The Director’s Dilemma – May 2019 Edition
Produced by Julie Garland-McLellan, Consultant at AltoPartners Australia and non-executive director and board consultant based in Sydney, Australia.
Contribution by Julia Zdrahal-Urbanek, Managing Partner at AltoPartners in Austria
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The Director’s Dilemma - May 2019
This month we look at the role of the chair in a merger that is not proceeding to plan.
A good board adds value in a variety of ways. That includes having all directors think independently and diligently about the possible courses of action and their potential outcomes. Clearly the board in the case study failed the foresight test.
Kalinda chairs a small disability-sector not for profit company. For almost a year the company has been in friendly merger discussions with a similar company operating in an adjacent geographic area.
Kalinda’s CEO and CFO were elected to the board of the neighbouring company in advance of the merger. Everyone expected the merger to proceed. Kalinda’s CEO and CFO reported that the merger was a major topic of that board’s discussions, but they could not give details as it would be a conflict of interest and they were excluded from most of the discussions.
Now Kalinda has received a letter from the chair of the other board saying the merger is not going ahead because due diligence uncovered some ‘worrying information’. The letter also said the CEO and CFO must resign immediately as it was ‘no longer appropriate’ for them to be directors. Kalinda immediately called the executives who said they had no idea what had happened: They had not been made aware of any issues.
Kalinda’s executives called the CEO of the other company but she refused to talk to them and said the other directors had voted them off in a special meeting three days ago. Kalinda tried calling the other chair but her calls were all declined.
She wants to know what has been found and if there is any possibility of getting the merger discussions back on course. Her company has deferred several strategic projects, incurred legal costs, and refrained from bidding for a government contract so as not to compete against the other company.
What should Kalinda do?
Julia Zdrahal-Urbanek’s Answer
Kalinda should identify the actual reasons for the merger failing and analyse whether the show stoppers are on her side, the partner’s side, or connected to a third-party.
What if the problem is in her company and not evident to her? It could possibly be known or even invented (?) by the partner company – but they don’t seem to be open to providing any information. They could even think she is involved herself. It could be fraud, financial problems or any other major issues they consider as deal breaking. Kalinda needs to do her homework in her own company, carefully prioritising, and usually with external support. Her aim is to eliminate any potential time bombs quickly and efficiently.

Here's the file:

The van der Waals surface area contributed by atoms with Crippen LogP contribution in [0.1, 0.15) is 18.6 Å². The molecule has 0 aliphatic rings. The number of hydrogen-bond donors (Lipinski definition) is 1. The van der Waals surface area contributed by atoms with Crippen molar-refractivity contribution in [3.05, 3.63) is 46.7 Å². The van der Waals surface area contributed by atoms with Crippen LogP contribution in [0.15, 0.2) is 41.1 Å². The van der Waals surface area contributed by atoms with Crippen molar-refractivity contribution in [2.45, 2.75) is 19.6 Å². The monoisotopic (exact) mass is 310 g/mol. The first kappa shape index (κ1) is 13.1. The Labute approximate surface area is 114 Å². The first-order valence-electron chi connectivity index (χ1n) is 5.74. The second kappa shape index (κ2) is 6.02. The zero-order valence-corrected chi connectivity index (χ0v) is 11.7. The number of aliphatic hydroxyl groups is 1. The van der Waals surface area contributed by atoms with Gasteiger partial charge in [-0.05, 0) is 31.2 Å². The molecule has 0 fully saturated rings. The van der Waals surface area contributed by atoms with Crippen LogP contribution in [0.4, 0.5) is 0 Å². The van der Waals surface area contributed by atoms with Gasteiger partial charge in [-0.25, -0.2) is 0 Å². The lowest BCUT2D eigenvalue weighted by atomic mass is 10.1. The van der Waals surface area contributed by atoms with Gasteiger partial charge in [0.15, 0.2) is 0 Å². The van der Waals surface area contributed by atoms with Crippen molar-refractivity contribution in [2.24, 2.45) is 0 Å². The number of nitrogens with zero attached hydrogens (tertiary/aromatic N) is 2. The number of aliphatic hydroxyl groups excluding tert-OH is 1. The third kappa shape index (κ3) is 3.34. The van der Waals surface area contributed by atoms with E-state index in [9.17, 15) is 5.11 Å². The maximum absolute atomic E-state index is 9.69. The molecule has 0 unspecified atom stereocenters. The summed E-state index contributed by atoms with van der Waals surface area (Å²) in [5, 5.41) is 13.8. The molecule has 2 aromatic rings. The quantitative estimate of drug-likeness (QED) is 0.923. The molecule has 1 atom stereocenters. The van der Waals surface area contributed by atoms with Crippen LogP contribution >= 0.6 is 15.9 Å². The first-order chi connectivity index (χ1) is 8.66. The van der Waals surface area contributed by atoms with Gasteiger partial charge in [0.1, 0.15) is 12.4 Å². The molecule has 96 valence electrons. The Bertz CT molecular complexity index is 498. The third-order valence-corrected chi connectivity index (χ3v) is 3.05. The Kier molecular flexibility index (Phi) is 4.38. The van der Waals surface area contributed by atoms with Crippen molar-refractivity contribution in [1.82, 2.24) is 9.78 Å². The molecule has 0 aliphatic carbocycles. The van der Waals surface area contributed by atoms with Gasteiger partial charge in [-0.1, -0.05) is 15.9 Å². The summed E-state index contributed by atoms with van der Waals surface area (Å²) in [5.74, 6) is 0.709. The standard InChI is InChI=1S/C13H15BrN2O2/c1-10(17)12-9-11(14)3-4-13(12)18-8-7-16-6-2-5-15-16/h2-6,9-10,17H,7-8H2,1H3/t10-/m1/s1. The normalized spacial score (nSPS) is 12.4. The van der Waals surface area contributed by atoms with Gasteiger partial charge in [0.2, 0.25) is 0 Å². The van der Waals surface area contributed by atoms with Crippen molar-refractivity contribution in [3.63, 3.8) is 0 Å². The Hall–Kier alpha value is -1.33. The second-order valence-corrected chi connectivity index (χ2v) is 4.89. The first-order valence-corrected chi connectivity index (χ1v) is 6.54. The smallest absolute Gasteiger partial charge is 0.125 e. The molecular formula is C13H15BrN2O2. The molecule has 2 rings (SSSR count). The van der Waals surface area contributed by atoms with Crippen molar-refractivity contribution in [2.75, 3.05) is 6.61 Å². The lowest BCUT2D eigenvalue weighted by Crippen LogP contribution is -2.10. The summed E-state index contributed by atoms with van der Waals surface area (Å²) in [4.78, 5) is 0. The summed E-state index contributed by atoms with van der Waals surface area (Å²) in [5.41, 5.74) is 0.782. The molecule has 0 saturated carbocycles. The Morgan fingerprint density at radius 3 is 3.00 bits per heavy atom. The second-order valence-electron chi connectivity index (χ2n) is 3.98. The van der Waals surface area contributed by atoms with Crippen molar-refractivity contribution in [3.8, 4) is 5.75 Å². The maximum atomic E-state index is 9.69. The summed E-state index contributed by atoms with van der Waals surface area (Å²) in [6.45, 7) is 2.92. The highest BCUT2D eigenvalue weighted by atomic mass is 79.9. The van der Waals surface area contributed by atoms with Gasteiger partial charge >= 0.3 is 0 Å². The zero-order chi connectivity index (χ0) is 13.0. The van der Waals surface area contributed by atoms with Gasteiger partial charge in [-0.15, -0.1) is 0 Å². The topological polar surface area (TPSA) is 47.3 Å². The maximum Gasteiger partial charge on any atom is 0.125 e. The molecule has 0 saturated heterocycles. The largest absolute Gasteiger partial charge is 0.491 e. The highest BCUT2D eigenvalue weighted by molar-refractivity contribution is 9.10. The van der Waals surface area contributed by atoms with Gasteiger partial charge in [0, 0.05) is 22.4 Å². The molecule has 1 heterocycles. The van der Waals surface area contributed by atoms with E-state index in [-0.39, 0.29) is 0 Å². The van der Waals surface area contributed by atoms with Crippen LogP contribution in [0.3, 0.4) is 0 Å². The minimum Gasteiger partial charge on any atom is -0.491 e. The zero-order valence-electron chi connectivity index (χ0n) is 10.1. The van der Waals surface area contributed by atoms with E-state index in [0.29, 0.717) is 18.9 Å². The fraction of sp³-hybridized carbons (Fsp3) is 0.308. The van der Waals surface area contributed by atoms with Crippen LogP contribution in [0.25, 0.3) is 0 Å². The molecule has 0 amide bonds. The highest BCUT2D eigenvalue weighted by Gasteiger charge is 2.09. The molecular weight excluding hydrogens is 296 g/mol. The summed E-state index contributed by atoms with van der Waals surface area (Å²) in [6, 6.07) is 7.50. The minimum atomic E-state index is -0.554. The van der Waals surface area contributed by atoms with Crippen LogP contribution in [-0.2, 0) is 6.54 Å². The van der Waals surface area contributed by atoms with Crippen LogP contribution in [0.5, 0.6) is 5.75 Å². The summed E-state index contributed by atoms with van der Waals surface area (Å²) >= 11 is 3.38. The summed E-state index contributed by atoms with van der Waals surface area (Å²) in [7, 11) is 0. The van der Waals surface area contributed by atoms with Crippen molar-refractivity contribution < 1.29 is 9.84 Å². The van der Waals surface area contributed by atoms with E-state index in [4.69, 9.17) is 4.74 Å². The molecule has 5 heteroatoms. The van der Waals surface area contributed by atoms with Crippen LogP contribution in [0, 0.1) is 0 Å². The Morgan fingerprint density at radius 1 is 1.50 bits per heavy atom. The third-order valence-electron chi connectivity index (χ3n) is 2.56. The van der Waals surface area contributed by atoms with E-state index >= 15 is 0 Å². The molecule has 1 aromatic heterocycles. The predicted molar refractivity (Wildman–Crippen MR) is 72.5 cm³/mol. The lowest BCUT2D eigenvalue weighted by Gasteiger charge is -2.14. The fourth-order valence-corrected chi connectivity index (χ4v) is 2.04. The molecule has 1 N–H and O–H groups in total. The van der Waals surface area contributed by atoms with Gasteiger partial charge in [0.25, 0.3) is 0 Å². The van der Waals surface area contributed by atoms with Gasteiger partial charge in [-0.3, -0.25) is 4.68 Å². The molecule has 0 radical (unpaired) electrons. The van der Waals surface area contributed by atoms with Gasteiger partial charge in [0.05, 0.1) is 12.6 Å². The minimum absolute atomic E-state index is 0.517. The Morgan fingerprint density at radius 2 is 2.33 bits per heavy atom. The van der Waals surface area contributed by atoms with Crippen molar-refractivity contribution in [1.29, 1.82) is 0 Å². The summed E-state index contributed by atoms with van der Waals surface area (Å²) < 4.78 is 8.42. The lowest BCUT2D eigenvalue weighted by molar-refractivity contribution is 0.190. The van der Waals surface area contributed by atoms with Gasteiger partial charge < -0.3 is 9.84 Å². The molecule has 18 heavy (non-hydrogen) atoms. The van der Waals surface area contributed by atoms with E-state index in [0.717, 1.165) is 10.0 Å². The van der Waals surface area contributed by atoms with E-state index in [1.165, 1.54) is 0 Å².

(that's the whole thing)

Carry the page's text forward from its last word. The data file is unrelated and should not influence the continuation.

Step two – analysing third party show stoppers on the partner’s side: The partner has been offered more attractive merger conditions by another company – Kalinda should identify the competitor and consider adapting her conditions, or they decided not to merge anymore, e.g. due to changing market circumstances or new, promising chances for business growth without a partner – Kalinda should find out what these could be and what they mean for her. The partner could also think that his and Kalinda’s executives are not a good match in general. In this case Kalinda needs to evaluate the consequences of a future with a merger but without her CEO and CFO.
Kalinda also needs to consider a completely new strategy starting from scratch – without the original target partner, possibly with a different partner or a business model and growth strategy her executive team drives alone. In each case Kalinda should evaluate whether her executive team is capable of delivering the future target performance and adds value with regards to the option/s she finally chooses and whether alternative executives would add more value.
Julie Garland-McLellan’s Answer
What a mess!
Kalinda is too far removed from the negotiations. She needs to talk with whoever has been handling the merger discussions from her company’s side and find out what are the issues that have led to this decision. If these are a concern to the prospective merger partner they should be a concern to the board.
She then needs to decide how she is going to move forwards when her two most senior executives are on the other party’s board and thus bound to act in the other party’s interests. Kalinda is in no position to instruct her CEO and/or CFO on whether they should resign; that is a personal decision for them to make. Whilst they are on the other board they cannot act for Kalinda’s board on the merger.
It is the members, rather than the directors, who can vote directors off a board and, until there is a properly constituted members’ meeting they remain on the board unless they resign; they are not off the board simply because the other directors said so!
There should be a draft heads of agreement setting out how the parties will treat each other. Kalinda should reread it and see what it says about the costs of the deal, non-compete on tendering, deferral of projects, and other issues, that have now harmed her company. She needs to consult her company’s legal adviser and find out if they can recover costs or claim damages.
Most important, she needs to schedule a board meeting and build consensus on a way forward. That is a board decision and not hers, as chair, to make. With any merger, acquisition, or divestment, a good board should always have a contingency plan. It is now time to implement it.